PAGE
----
Officials Talk Future of Cherry Fest Air Shows Amid Growing Airport Traffic
By Beth Milligan | Feb. 8, 2024
Growing passenger traffic at Cherry Capital Airport could require changes in the coming years to the National Cherry Festival air show, which grounds commercial flights during a peak summer week whenever high-performance aircraft like the U.S. Navy Blue Angels are in the air. Airport and festival officials both support keeping the air show as a beloved community tradition, but recognize the need to minimize disruptions to commercial flights to avoid airlines moving their summer business elsewhere. A variety of options are on the table, according to Airport CEO Kevin Klein, including tightening air show practice and performance windows, exploring night shows, featuring alternate technology like drones, and moving the center point of the air show further away from Grand Traverse Bay and the airport.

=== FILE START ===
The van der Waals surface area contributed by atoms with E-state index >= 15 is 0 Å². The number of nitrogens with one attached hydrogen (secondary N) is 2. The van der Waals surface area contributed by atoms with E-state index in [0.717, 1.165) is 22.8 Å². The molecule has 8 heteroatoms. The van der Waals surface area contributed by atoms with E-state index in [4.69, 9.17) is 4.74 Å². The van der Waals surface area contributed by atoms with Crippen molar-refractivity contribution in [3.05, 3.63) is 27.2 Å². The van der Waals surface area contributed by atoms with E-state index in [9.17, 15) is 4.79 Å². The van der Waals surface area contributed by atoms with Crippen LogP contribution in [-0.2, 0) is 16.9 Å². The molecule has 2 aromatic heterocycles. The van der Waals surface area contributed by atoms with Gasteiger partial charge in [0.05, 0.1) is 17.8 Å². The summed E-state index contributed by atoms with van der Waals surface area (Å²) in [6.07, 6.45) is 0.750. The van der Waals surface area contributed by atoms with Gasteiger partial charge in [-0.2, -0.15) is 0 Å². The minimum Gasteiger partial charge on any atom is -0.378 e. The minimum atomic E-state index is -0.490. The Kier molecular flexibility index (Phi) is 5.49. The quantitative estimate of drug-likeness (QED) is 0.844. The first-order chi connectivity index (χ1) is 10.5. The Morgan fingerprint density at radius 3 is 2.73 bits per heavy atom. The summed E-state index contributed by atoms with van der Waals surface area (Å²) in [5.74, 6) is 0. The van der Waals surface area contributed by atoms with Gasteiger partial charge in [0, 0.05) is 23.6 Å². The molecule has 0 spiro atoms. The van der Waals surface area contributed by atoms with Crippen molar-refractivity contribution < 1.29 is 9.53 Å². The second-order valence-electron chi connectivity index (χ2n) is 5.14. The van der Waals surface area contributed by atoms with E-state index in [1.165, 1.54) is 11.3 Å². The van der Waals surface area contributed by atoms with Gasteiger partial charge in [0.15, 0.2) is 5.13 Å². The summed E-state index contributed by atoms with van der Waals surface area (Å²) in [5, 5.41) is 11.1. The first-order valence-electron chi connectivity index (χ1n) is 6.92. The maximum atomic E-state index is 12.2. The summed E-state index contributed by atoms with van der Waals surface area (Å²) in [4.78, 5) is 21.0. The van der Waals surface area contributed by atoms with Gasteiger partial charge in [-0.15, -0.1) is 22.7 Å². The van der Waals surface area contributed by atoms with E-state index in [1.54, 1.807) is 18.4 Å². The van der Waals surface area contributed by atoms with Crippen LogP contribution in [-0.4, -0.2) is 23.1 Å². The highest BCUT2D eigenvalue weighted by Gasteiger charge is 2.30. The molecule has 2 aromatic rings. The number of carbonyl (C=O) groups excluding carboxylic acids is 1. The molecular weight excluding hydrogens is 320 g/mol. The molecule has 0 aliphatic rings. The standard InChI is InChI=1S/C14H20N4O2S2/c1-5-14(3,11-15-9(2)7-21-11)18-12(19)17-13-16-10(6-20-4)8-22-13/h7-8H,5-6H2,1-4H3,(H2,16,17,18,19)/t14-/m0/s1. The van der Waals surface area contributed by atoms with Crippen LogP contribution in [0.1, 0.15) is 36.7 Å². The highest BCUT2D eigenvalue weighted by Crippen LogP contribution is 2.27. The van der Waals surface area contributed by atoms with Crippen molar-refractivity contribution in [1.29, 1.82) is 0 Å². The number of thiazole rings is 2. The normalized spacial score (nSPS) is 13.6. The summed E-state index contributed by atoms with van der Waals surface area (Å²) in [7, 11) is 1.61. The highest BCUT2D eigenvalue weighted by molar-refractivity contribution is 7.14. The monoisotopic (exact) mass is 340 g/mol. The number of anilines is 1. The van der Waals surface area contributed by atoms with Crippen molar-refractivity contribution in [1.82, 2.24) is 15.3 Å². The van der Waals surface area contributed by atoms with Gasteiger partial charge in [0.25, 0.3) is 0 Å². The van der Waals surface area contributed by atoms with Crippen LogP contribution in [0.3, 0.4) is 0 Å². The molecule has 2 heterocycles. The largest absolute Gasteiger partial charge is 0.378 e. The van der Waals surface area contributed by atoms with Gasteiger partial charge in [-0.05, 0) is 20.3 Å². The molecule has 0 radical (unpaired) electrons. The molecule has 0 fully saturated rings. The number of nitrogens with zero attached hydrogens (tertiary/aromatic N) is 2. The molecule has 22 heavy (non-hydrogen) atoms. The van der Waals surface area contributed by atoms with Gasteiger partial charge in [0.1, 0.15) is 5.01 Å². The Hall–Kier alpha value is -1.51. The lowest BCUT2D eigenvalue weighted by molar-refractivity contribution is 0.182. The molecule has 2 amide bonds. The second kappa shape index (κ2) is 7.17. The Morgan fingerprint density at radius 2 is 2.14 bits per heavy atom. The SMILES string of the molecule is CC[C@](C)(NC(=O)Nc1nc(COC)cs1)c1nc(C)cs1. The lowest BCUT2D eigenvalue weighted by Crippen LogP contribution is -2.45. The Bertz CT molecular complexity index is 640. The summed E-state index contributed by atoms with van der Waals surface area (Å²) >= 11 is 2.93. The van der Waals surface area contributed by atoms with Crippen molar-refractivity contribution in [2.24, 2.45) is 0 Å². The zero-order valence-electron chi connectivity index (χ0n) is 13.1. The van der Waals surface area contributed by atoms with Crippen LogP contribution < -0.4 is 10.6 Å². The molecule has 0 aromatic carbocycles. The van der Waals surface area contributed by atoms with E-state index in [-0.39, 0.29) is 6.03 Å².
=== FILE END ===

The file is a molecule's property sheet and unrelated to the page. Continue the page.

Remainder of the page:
Grand Traverse County commissioners discussed the air show at their Wednesday meeting. County Commissioner and Northwest Regional Airport Authority board member Darryl Nelson told commissioners that TVC accounted for nearly one-third of Michigan’s total passenger growth last year. Cherry Capital Airport experienced a record year in 2023 for passenger traffic, hitting 700,699 total passenger movements.